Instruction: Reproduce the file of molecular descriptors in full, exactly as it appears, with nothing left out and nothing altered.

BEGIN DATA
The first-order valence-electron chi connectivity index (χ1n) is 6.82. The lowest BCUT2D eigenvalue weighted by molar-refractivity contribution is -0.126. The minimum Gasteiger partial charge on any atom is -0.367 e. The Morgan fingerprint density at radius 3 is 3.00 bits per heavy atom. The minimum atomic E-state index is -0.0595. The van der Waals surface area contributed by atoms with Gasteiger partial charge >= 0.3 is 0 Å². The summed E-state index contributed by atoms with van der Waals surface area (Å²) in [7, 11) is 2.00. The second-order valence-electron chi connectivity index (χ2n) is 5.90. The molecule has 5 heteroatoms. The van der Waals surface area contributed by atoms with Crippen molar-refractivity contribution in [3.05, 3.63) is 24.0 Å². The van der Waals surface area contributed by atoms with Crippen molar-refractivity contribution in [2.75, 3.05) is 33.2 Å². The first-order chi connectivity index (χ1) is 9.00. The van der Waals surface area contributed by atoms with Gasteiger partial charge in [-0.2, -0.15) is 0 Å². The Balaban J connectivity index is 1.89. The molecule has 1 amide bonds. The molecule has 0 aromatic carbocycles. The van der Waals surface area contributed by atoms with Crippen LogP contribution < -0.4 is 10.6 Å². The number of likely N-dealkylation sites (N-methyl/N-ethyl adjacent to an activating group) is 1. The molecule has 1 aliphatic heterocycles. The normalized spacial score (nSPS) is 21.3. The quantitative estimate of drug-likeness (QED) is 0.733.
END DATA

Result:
The first-order valence-electron chi connectivity index (χ1n) is 6.82. The lowest BCUT2D eigenvalue weighted by molar-refractivity contribution is -0.126. The minimum Gasteiger partial charge on any atom is -0.367 e. The Morgan fingerprint density at radius 3 is 3.00 bits per heavy atom. The minimum atomic E-state index is -0.0595. The van der Waals surface area contributed by atoms with Gasteiger partial charge >= 0.3 is 0 Å². The summed E-state index contributed by atoms with van der Waals surface area (Å²) in [7, 11) is 2.00. The second-order valence-electron chi connectivity index (χ2n) is 5.90. The molecule has 5 heteroatoms. The van der Waals surface area contributed by atoms with Crippen molar-refractivity contribution in [3.05, 3.63) is 24.0 Å². The van der Waals surface area contributed by atoms with Crippen molar-refractivity contribution in [2.75, 3.05) is 33.2 Å². The first-order chi connectivity index (χ1) is 9.00. The van der Waals surface area contributed by atoms with Gasteiger partial charge in [-0.2, -0.15) is 0 Å². The Balaban J connectivity index is 1.89. The molecule has 1 amide bonds. The molecule has 0 aromatic carbocycles. The van der Waals surface area contributed by atoms with Crippen LogP contribution < -0.4 is 10.6 Å². The number of likely N-dealkylation sites (N-methyl/N-ethyl adjacent to an activating group) is 1. The molecule has 1 aliphatic heterocycles. The normalized spacial score (nSPS) is 21.3. The quantitative estimate of drug-likeness (QED) is 0.733.